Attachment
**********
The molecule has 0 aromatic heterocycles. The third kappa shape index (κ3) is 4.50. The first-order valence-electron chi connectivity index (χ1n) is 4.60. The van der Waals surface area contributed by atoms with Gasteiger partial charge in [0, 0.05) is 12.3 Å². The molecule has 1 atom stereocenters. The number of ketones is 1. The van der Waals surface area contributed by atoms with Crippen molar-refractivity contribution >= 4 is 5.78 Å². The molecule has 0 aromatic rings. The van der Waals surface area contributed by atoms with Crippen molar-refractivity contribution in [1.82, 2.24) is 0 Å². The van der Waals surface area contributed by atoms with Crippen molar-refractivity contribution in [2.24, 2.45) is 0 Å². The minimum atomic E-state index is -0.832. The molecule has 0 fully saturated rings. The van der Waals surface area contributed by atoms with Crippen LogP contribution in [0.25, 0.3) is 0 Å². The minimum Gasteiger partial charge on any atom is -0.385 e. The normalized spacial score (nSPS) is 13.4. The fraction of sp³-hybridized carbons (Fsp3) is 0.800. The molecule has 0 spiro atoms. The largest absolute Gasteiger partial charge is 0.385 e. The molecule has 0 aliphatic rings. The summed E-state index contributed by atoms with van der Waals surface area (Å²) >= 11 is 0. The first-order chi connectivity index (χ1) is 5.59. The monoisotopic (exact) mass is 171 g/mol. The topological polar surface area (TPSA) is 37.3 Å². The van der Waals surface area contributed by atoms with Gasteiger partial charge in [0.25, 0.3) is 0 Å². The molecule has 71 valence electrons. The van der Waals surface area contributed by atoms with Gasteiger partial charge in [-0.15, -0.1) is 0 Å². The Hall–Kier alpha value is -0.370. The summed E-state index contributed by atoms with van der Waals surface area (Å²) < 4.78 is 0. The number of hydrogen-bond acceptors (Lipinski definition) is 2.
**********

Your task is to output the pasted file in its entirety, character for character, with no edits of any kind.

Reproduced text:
The molecule has 0 aromatic heterocycles. The third kappa shape index (κ3) is 4.50. The first-order valence-electron chi connectivity index (χ1n) is 4.60. The van der Waals surface area contributed by atoms with Gasteiger partial charge in [0, 0.05) is 12.3 Å². The molecule has 1 atom stereocenters. The number of ketones is 1. The van der Waals surface area contributed by atoms with Crippen molar-refractivity contribution >= 4 is 5.78 Å². The molecule has 0 aromatic rings. The van der Waals surface area contributed by atoms with Crippen molar-refractivity contribution in [1.82, 2.24) is 0 Å². The van der Waals surface area contributed by atoms with Crippen molar-refractivity contribution in [2.24, 2.45) is 0 Å². The minimum atomic E-state index is -0.832. The molecule has 0 fully saturated rings. The van der Waals surface area contributed by atoms with Crippen LogP contribution in [0.25, 0.3) is 0 Å². The minimum Gasteiger partial charge on any atom is -0.385 e. The normalized spacial score (nSPS) is 13.4. The fraction of sp³-hybridized carbons (Fsp3) is 0.800. The molecule has 0 spiro atoms. The largest absolute Gasteiger partial charge is 0.385 e. The molecule has 0 aliphatic rings. The summed E-state index contributed by atoms with van der Waals surface area (Å²) >= 11 is 0. The first-order chi connectivity index (χ1) is 5.59. The monoisotopic (exact) mass is 171 g/mol. The topological polar surface area (TPSA) is 37.3 Å². The van der Waals surface area contributed by atoms with Gasteiger partial charge in [0.25, 0.3) is 0 Å². The molecule has 71 valence electrons. The van der Waals surface area contributed by atoms with Gasteiger partial charge in [-0.15, -0.1) is 0 Å². The Hall–Kier alpha value is -0.370. The summed E-state index contributed by atoms with van der Waals surface area (Å²) < 4.78 is 0. The number of hydrogen-bond acceptors (Lipinski definition) is 2.